Wednesday 09 March 2016
Mitch Ryals, Pacific Northwest Islander (Spokane, WA)

Because you can tell a lot about people by the sticker on the back of their car.

[Photo: “Atlas is Shrugging” bumper sticker.]

Honestly, after all this, even Atlas doesn’t even care who you vote for.

Posted over 3 years ago Publication date: 09 Mar 2016
Monday 07 March 2016
Vyjay Rao, Huffington Post

“The question isn’t who is going to let me; it’s who is going to stop me.” These profound words of Ayn Rand, who gave us such powerful novels like ’The Fountainhead’ and ’Atlas Shrugged’, epitomizes the spirit of womanhood.

Posted over 3 years ago Publication date: 07 Mar 2016
Thursday 03 March 2016
Andrew McCarron, SBC News

Best Book

I have just finished Ayn Rand’s “Atlas Shrugged” which took almost 2 years to complete so I don’t get through too many books!

Posted over 3 years ago Publication date: 03 Mar 2016
Wednesday 02 March 2016
Brian Doherty, Reason

[Tyler] Cowen goes on to point out the special dangers Donald Trump running the executive branch might pose….

Lots of libertarians, and normal humans as well, learned the overarching basics of that lesson many years ago from Ayn Rand in her novel Atlas Shrugged. (Yes, the same Rand who most anti-Trump crusaders consider a terribly dangerous and ignorant menace.)

In the context of her terrifying tale of a nation and an economy brought to practical and moral ruin by an overpowerful government driven by a veneer of phony altruism, her character Dr. Floyd Ferris tells metal magnate Henry Rearden:

The only power any government has is the power to crack down on criminals. Well, when there aren’t enough criminals, one makes them. One declares so many things to be a crime that it becomes impossible for men to live without breaking laws….just pass the kind of laws that can neither be observed nor enforced nor objectively interpreted - and you create a nation of law-breakers…“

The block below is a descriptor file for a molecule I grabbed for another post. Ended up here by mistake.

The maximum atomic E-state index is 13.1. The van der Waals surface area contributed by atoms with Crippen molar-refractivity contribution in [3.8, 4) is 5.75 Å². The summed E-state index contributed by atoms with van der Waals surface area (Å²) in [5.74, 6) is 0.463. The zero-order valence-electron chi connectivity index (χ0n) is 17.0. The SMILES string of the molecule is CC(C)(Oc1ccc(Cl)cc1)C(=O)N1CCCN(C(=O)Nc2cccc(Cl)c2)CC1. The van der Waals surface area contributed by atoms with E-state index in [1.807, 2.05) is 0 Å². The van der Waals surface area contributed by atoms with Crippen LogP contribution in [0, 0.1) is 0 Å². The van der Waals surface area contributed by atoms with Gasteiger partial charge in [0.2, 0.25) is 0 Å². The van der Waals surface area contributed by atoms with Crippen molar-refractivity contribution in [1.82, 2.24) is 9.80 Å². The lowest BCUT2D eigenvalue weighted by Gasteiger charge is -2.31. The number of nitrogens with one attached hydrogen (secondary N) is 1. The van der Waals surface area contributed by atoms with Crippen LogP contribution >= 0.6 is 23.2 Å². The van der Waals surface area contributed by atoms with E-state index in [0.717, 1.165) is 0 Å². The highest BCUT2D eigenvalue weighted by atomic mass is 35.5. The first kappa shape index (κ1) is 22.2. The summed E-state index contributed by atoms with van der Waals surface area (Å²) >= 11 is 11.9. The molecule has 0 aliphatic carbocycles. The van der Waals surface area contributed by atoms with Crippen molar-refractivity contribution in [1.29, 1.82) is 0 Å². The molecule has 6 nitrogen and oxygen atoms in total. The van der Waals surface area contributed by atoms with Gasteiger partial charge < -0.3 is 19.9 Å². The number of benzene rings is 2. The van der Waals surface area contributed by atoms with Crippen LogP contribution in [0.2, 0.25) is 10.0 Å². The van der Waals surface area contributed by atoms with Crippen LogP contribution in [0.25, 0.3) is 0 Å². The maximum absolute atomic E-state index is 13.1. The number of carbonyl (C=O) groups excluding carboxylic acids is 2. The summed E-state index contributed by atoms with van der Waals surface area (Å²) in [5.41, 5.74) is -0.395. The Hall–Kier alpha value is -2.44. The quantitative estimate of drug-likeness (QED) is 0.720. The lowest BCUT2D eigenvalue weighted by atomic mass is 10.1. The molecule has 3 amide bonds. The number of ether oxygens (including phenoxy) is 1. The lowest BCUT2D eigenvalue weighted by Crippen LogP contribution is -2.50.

Posted over 3 years ago Publication date: 02 Mar 2016
Tuesday 01 March 2016
Stefan Stern, Management Today (United Kingdom)

Timing is everything. As US voters roar their disapproval at an economy that feels rigged, in which protected elites prosper while almost everybody else finds life a struggle, along comes a book which declares that all this fretting over inequality is misguided.

Inequality is a ‘non-problem’, say Don Watkins and Yaron Brook of the Ayn Rand Institute (more of her later). The American Dream is under threat, not because of howling gaps between rich and poor, but because the dead hand of government is stifling opportunity.

The authors are true Ayn Rand acolytes, and share some of her zingers: 'The man at the bottom who, left to himself, would starve in his hopeless ineptitude, contributes nothing to those above him, but receives the bonus of all of their brains.’

This is the book’s problem: it is too faithful to the authors’ chilly heroine.

Posted over 3 years ago Publication date: 01 Mar 2016
Monday 29 February 2016
The Examiner

…the movement was founded by three incredible female writers: They were identified in Brian Doherty’s book Radicals for Capitalism (the free market kind of capitalism, not the Marxian/Engels corporatist kind) as Rose Wilder Lane (The Discovery of Freedom), Isabel Paterson (The God of the Machine) and Ayn Rand (The Fountainhead).

Posted over 3 years ago Publication date: 29 Feb 2016
Wednesday 24 February 2016
Ellis Washington, RenewAmerica